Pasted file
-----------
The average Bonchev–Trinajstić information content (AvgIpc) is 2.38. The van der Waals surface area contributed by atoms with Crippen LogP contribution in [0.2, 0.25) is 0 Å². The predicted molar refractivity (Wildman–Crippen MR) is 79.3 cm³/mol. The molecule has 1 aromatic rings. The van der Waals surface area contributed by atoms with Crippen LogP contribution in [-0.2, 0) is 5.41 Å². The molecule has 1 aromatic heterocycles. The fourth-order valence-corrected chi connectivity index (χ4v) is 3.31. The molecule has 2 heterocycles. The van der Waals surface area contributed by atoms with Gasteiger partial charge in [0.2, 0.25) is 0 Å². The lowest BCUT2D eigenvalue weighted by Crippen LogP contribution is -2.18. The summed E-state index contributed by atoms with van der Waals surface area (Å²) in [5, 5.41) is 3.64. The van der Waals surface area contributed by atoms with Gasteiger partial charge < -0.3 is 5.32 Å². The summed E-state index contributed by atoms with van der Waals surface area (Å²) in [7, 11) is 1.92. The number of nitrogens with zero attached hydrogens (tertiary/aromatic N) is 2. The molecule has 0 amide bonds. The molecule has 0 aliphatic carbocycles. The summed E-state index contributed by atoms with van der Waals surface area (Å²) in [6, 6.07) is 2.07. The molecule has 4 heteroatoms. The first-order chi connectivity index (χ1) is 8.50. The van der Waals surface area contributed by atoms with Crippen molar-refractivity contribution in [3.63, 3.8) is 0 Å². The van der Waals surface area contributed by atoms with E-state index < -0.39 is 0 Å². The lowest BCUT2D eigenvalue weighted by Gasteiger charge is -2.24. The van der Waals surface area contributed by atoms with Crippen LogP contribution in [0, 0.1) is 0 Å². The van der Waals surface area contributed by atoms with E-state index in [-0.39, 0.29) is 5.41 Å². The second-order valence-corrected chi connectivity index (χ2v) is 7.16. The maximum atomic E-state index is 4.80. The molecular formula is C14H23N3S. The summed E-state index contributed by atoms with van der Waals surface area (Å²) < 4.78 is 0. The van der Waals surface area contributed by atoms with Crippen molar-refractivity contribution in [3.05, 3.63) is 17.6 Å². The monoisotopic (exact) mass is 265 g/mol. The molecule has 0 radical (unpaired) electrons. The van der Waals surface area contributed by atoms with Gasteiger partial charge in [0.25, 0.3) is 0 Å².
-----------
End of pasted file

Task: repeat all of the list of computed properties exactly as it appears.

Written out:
The average Bonchev–Trinajstić information content (AvgIpc) is 2.38. The van der Waals surface area contributed by atoms with Crippen LogP contribution in [0.2, 0.25) is 0 Å². The predicted molar refractivity (Wildman–Crippen MR) is 79.3 cm³/mol. The molecule has 1 aromatic rings. The van der Waals surface area contributed by atoms with Crippen LogP contribution in [-0.2, 0) is 5.41 Å². The molecule has 1 aromatic heterocycles. The fourth-order valence-corrected chi connectivity index (χ4v) is 3.31. The molecule has 2 heterocycles. The van der Waals surface area contributed by atoms with Gasteiger partial charge in [0.2, 0.25) is 0 Å². The lowest BCUT2D eigenvalue weighted by Crippen LogP contribution is -2.18. The summed E-state index contributed by atoms with van der Waals surface area (Å²) in [5, 5.41) is 3.64. The van der Waals surface area contributed by atoms with Gasteiger partial charge < -0.3 is 5.32 Å². The summed E-state index contributed by atoms with van der Waals surface area (Å²) in [7, 11) is 1.92. The number of nitrogens with zero attached hydrogens (tertiary/aromatic N) is 2. The molecule has 0 amide bonds. The molecule has 0 aliphatic carbocycles. The summed E-state index contributed by atoms with van der Waals surface area (Å²) in [6, 6.07) is 2.07. The molecule has 4 heteroatoms. The first-order chi connectivity index (χ1) is 8.50. The van der Waals surface area contributed by atoms with Crippen molar-refractivity contribution in [3.63, 3.8) is 0 Å². The van der Waals surface area contributed by atoms with E-state index < -0.39 is 0 Å². The lowest BCUT2D eigenvalue weighted by Gasteiger charge is -2.24. The van der Waals surface area contributed by atoms with Crippen LogP contribution in [0, 0.1) is 0 Å². The van der Waals surface area contributed by atoms with E-state index in [-0.39, 0.29) is 5.41 Å². The second-order valence-corrected chi connectivity index (χ2v) is 7.16. The maximum atomic E-state index is 4.80. The molecular formula is C14H23N3S. The summed E-state index contributed by atoms with van der Waals surface area (Å²) < 4.78 is 0. The van der Waals surface area contributed by atoms with Crippen molar-refractivity contribution in [3.05, 3.63) is 17.6 Å². The monoisotopic (exact) mass is 265 g/mol. The molecule has 0 radical (unpaired) electrons. The van der Waals surface area contributed by atoms with Gasteiger partial charge in [0.25, 0.3) is 0 Å².